Thomas Veran Moore

8 November 1912–29 February 2004 (Age 91)
Coalville, Summit, Utah, United States

The Life of Thomas Veran

When Thomas Veran Moore was born on 8 November 1912, in Coalville, Summit, Utah, United States, his father, Thomas Ellis Moore, was 36 and his mother, Emily Wilde, was 28. He married Ursula Mae Wright on 11 November 1939, in Evanston, Uinta, Wyoming, United States. They were the parents of at least 1 son. He lived in Coalville Election Precinct, Summit, Utah, United States in 1940. He died on 29 February 2004, in Coalville, Summit, Utah, United States, at the age of 91, and was buried in Coalville Cemetery, Coalville, Summit, Utah, United States.

Photos & Memories (17)

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Family Time Line

Thomas Veran Moore
1912–2004
Ursula Mae Wright
1918–2009
Marriage: 11 November 1939
Phillip Ellis Moore
1943–1960

Spouse and Children

MARRIAGE
11 November 1939
Evanston, Uinta, Wyoming, United States
children

(1)

Parents and Siblings

siblings

(3)

World Events (8)

1913 · The Sixteenth Amendment

Age 1

The Sixteenth Amendment allows Congress to collect an income tax without dividing it among the states based on population.
1916 · No-Ni-Shee Arch

Age 4

The No-Ni-Shee Arch was a temporary archway near the intersection of Main Street and South Temple in downtown Salt Lake City. The archway was built in 1916 for the Wizard of the Wasatch festival. The name No-Ni-Shee was derived from a mythical American Indian Salt Princess. Her tears caused the Great Salt Lake to be salty. The arch was dedicated to her and sprayed with salt water so that salt eventually crystallized on Main Street. The Wizard’s carnivals enlivened Utah’s summers for several years. The last Wizard of the Wasatch carnival was held in 1916, on the eve of World War I.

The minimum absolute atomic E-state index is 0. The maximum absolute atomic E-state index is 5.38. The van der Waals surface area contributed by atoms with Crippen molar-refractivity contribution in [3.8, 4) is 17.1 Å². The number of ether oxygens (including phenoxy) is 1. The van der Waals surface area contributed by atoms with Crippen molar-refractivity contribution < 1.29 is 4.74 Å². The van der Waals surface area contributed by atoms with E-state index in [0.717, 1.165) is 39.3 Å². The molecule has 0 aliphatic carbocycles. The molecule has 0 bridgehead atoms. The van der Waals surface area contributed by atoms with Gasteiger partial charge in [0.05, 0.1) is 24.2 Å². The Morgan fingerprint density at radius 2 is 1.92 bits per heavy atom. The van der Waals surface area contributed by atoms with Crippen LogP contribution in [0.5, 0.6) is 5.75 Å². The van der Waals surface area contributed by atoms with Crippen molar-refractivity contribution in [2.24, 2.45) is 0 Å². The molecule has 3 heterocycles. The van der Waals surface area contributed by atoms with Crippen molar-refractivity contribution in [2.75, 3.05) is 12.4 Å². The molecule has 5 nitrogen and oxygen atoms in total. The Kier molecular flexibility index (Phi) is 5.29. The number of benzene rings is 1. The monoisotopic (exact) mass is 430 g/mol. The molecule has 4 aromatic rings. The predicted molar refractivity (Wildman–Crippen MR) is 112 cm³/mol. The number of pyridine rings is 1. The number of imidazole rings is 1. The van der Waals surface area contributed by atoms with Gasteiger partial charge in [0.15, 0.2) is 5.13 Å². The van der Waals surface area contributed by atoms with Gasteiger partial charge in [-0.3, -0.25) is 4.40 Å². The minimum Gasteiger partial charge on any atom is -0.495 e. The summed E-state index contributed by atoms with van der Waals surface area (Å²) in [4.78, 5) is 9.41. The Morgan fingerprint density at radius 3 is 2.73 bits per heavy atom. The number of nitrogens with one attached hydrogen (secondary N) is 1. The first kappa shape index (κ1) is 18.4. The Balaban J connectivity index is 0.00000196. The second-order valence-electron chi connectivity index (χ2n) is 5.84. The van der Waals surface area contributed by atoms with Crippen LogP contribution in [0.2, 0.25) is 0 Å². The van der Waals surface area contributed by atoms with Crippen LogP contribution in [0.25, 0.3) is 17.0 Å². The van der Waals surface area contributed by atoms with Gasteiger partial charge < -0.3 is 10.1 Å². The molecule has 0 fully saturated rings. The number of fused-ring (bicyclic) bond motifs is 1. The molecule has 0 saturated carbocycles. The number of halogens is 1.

1937 · The Neutrality Act

Age 25

The Neutrality Acts were passed in response to the growing conflicts in Europe and Asia during the time leading up to World War II. The primary purpose was so the US wouldn't engage in any more foreign conflicts. Most of the Acts were repealed in 1941 when the Japanese attacked Pearl Harbor.

Name Meaning

1 English: from Middle English more ‘moor’, ‘marsh’, ‘fen’, ‘area of uncultivated land’ (Old English mōr), hence a topographic name for someone who lived in such a place or a habitational name from any of the various places named with this word, as for example Moore in Cheshire or More in Shropshire.2 English: from Old French more ‘Moor’ (Latin maurus). The Latin term denoted a native of northwestern Africa, but in medieval England the word came to be used informally as a nickname for any swarthy or dark-skinned person.3 English: from a personal name (Latin Maurus ‘Moor’). This name was borne by various early Christian saints. The personal name was introduced to England by the Normans, but it was never as popular in England as it was on the Continent.

Dictionary of American Family Names © Patrick Hanks 2003, 2006.

Possible Related Names

Sources (3)

  • Thomas Veran Moore in household of Thomas Ellis Moore, "The Church of Jesus Christ of Latter-day Saints, Church Census Records (Worldwide), 1914-1960"
  • Thomas Veran Moore, "The Church of Jesus Christ of Latter-day Saints, Church Census Records (Worldwide), 1914-1960"
  • Thomas Veran Moore, "The Church of Jesus Christ of Latter-day Saints, Church Census Records (Worldwide), 1914-1960"

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